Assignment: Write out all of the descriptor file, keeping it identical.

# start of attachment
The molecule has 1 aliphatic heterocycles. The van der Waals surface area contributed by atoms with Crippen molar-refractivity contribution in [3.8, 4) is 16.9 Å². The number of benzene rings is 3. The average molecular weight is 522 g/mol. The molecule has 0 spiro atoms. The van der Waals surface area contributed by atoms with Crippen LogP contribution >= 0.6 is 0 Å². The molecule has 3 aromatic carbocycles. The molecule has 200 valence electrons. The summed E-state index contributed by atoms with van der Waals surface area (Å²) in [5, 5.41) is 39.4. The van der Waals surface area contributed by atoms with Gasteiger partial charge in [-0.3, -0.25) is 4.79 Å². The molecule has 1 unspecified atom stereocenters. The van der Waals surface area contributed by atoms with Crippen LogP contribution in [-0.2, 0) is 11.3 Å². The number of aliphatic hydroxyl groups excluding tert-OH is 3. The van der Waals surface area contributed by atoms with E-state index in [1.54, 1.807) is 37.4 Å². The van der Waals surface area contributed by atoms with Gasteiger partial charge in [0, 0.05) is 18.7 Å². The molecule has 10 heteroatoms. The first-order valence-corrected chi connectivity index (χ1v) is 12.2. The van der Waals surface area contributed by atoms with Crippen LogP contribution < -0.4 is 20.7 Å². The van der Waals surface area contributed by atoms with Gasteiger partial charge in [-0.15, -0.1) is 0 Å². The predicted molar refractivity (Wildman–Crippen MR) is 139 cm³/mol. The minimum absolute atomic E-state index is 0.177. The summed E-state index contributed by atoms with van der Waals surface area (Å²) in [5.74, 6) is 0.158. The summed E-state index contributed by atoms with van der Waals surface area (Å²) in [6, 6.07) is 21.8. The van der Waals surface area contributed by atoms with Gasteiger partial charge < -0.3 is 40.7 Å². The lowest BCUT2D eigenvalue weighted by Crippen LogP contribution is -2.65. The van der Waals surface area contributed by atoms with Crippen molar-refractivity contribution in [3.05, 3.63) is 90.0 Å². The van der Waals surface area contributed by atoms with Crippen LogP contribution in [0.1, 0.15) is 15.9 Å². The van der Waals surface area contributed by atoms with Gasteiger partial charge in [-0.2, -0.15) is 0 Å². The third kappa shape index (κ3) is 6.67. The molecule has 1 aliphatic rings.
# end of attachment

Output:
The molecule has 1 aliphatic heterocycles. The van der Waals surface area contributed by atoms with Crippen molar-refractivity contribution in [3.8, 4) is 16.9 Å². The number of benzene rings is 3. The average molecular weight is 522 g/mol. The molecule has 0 spiro atoms. The van der Waals surface area contributed by atoms with Crippen LogP contribution >= 0.6 is 0 Å². The molecule has 3 aromatic carbocycles. The molecule has 200 valence electrons. The summed E-state index contributed by atoms with van der Waals surface area (Å²) in [5, 5.41) is 39.4. The van der Waals surface area contributed by atoms with Gasteiger partial charge in [-0.3, -0.25) is 4.79 Å². The molecule has 1 unspecified atom stereocenters. The van der Waals surface area contributed by atoms with Crippen LogP contribution in [-0.2, 0) is 11.3 Å². The number of aliphatic hydroxyl groups excluding tert-OH is 3. The van der Waals surface area contributed by atoms with E-state index in [1.54, 1.807) is 37.4 Å². The van der Waals surface area contributed by atoms with Gasteiger partial charge in [0, 0.05) is 18.7 Å². The molecule has 10 heteroatoms. The first-order valence-corrected chi connectivity index (χ1v) is 12.2. The van der Waals surface area contributed by atoms with Crippen LogP contribution < -0.4 is 20.7 Å². The van der Waals surface area contributed by atoms with Gasteiger partial charge in [-0.15, -0.1) is 0 Å². The predicted molar refractivity (Wildman–Crippen MR) is 139 cm³/mol. The minimum absolute atomic E-state index is 0.177. The summed E-state index contributed by atoms with van der Waals surface area (Å²) in [5.74, 6) is 0.158. The summed E-state index contributed by atoms with van der Waals surface area (Å²) in [6, 6.07) is 21.8. The van der Waals surface area contributed by atoms with Gasteiger partial charge < -0.3 is 40.7 Å². The lowest BCUT2D eigenvalue weighted by Crippen LogP contribution is -2.65. The van der Waals surface area contributed by atoms with Crippen molar-refractivity contribution in [3.05, 3.63) is 90.0 Å². The van der Waals surface area contributed by atoms with Crippen LogP contribution in [0.1, 0.15) is 15.9 Å². The van der Waals surface area contributed by atoms with Gasteiger partial charge in [-0.2, -0.15) is 0 Å². The third kappa shape index (κ3) is 6.67. The molecule has 1 aliphatic rings.